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Watch Tony Hawk Ride A Hoverboard, For Real This Time

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For those of us who have been waiting for a real hoverboard since we first saw Back to the Future Part II all the way back in 1989, the wait is over. We first wrote about the Hendo Hover towards the end of last month, and now we’ve got our best look at it yet, taken for a test spin by skateboarding legend Tony Hawk. And yes, that’s just as awesome as it sounds. Check out the video for yourself.

It’s hard not to watch this and get totally psyched. And this video is real, 100% completely real, not like that fake Funny or Die video that featured Hawk and Back to the Future’s Christopher Lloyd from a while back that fooled everyone and then enraged everyone that it duped. (How dare you lie about hoverboard technology, don’t you know this is serious business?)

The video shows Hawk and Dave Carnie (fans of the mid-1990s skate mag Big Brother, which is where Johnny Knoxville first showed up, pre-Jackass, will feel a nice twinge of nostalgia) testing out the prototype, which Hendo Hover successfully crowd funded recently (they raised $450,000 against a $250,000 goal). They take the board for a spin on what amounts to a hover skatepark—given the design and the way the device functions, you need a specialized set up. It works with magnetic fields, so you need a metal surface beneath you, so right now, the range is rather limited. So basically now that this is an option, we’re going to start the movement to cover every surface on Earth in sheets of non-ferromagnetic conductive materials so we can ride these bad boys everywhere. Right?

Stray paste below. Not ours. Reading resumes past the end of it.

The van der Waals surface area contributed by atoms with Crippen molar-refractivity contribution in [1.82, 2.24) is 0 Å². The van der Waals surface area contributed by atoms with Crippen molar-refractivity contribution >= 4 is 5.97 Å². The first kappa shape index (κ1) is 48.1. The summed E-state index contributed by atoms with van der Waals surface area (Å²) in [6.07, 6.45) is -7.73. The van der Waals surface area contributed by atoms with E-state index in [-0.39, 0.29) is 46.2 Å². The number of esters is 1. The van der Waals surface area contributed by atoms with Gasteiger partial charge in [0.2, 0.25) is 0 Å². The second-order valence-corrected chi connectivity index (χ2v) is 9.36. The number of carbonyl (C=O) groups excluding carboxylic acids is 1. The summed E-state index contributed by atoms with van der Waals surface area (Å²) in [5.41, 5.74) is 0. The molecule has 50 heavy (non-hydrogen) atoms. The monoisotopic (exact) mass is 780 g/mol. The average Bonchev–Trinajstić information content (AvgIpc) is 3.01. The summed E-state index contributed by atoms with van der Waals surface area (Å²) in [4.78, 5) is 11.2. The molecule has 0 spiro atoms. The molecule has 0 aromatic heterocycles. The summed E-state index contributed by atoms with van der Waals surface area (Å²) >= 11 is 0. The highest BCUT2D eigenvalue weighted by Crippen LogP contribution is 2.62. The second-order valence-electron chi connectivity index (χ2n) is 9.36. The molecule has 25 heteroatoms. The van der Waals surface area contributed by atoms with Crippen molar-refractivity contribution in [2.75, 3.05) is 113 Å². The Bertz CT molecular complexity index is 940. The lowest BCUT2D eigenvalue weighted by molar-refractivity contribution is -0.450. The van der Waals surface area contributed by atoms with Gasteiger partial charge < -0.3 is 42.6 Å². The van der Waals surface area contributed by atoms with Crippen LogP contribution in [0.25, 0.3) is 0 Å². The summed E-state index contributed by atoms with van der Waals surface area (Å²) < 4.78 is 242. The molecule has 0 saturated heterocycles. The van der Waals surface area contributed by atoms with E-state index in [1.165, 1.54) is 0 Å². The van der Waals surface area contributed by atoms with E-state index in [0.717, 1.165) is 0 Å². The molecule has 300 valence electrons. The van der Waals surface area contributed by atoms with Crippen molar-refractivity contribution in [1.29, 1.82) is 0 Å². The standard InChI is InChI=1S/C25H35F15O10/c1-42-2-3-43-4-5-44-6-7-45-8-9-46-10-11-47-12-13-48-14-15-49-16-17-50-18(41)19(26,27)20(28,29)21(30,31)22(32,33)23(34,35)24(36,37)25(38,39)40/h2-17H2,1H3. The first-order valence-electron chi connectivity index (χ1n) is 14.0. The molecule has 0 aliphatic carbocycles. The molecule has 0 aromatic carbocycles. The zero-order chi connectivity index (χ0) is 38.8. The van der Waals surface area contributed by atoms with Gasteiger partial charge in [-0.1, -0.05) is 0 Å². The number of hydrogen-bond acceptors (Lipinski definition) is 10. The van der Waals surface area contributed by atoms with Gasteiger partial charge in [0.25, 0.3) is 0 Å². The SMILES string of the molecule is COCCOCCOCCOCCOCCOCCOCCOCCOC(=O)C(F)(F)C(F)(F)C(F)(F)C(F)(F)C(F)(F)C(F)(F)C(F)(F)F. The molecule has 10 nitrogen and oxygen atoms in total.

Tony HawkThe design features a quartet of engines that generate the magnetic field and cause the board to hover approximately an inch above the ground, and as you can tell in the video, it works pretty well. While our main focus is obviously to use this to mass produce hoverboards, the creators have bigger ideas in mind for this technology, but use the hoverboard as a means to generate public interest and to show off what they can do.

More altruistic, practical purposes are all well and good, but damn, it’s almost impossible for us to look at this as anything other than a way to up the game as far a skateboarding goes. Sure, this will set you back about ten grand, but holly shit, if you have $10,000 to spare, why the hell not spend it on a hoverboard?

Comments

  1. Orcus says:

    This tech should be expanded into other fields like manufacturing and shipping

    • Brent McKnight says:

      That seems to be the company’s plan, and they’re using hoverboards as a way gathering public interest and showing off what they can do. (it’s apparently also similar to the technology used in bullet trains.)